This collection of papers is the proceedings from a Symposium on Bioactive Compounds from Plants, held in Bangkok, Thailand, February 20-22, 1990. The Symposium was co-sponsored by the Ciba Foundation and the Chulabhorn Research Institute. This is the 285th symposium that Ciba Foundation has sponsored since its inception in 1947. The book represents number 154 in a series of Ciba Foundation symposium publications. The Chulabhorn Research Institute, located in Bangkok, is headed by HRH Princess Chulabhorn Mahidol of Thailand, a natural products scientist. Thirty participants from eleven countries participated in the symposium. A wide range of disciplines was represented.
The first three of the 16 published papers in the book are of greatest interest to most HerbalGram readers, and are themselves worth the purchase price of the book. The first paper, "The role of ethnopharmacology in drug development," was presented by Dr. Norman R. Farnsworth. Dr. Farnsworth argues the case for exploring the uses of plants by indigenous cultures as the most important and logical starting point for the potential development of new drugs from plants. Statistical data is provided on the global importance of drags from higher plants. A brief review of approaches to drag discovery using plants as starting materials is given, and problems related to interpreting ethnomedical data are discussed.
"Ethnobotany and the identification of therapeutic agents from the rainforest" is a fascinating paper by Dr. Michael Balick, Director of the New York Botanical Garden's Economic Botany Institute. The paper discuss the unstudied plants of the neotropics whose habitat is being destroyed at an alarming rate. An ethnobotanical approach is again cited as the most logical starting point for new drug development investigations.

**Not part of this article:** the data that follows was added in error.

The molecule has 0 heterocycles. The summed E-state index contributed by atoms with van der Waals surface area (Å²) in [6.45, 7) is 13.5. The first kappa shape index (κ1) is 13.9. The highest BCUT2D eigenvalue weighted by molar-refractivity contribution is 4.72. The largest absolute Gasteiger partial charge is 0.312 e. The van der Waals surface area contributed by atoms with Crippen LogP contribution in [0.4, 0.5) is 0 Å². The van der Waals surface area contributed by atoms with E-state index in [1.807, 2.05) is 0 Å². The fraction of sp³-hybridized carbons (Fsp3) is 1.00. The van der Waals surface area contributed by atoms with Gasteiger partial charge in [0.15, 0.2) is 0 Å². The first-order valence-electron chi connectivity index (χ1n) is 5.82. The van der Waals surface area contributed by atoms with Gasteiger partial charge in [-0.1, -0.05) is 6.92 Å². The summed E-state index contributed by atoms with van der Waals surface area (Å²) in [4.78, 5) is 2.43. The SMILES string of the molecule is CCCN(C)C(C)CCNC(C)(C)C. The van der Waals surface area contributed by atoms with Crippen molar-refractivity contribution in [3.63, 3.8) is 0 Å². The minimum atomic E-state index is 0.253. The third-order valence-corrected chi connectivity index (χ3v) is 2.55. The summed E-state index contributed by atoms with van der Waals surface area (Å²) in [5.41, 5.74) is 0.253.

A related paper, and the third chapter of the book, "Ethnopharmacology and the search for new drugs," by Dr. Paul Alan Cox of Brigham Young University, describes his work on using ethnobotanical surveys of the Samoan flora for developing in vitro and in vivo targeted, rather than randomized screens for new drug development The author also discusses the ethics of ethnobotany and obligations of researchers to indigenous people.
While the first three chapters described above are of broad multidisciplinary interest, the remaining twelve chapters will be of primary interest to researchers in specialized chemical or pharmacological disciplines.
After each paper is a transcription of the discussion sessions that followed the presentation. These pages provide valuable insights into the processes and politics of the development of new drugs from plants. The frustration that ethnobotanists sometimes experience in dealing with chemists is revealed in the discussions following the lectures by Paul Cox and Michael Balick. Reading between the lines, one can sense close-minded attitudes of some researchers, who don't seem to understand the intrinsic wisdom of indigenous ethnobotanical data in targeted research strategies. Dr. Farnsworth's extemporaneous explanation of the evolution of the introduction of vincristine and vinblastine (alkaloids from the Madagascar periwinkle Catharanthus roseus) as chemotherapeutic agents serves as an excellent background sketch of the development of these drugs. In the same discussion, Gordon Cragg of the National Cancer Institute provides the best synopsis of the NCI's natural products screenin g program that I have seen.
Bioactive Compounds from Plants is a timely and valuable contribution to the medicinal plant literature that should be read by all with a serious interest in medicinal plant development.
Article copyright American Botanical Council.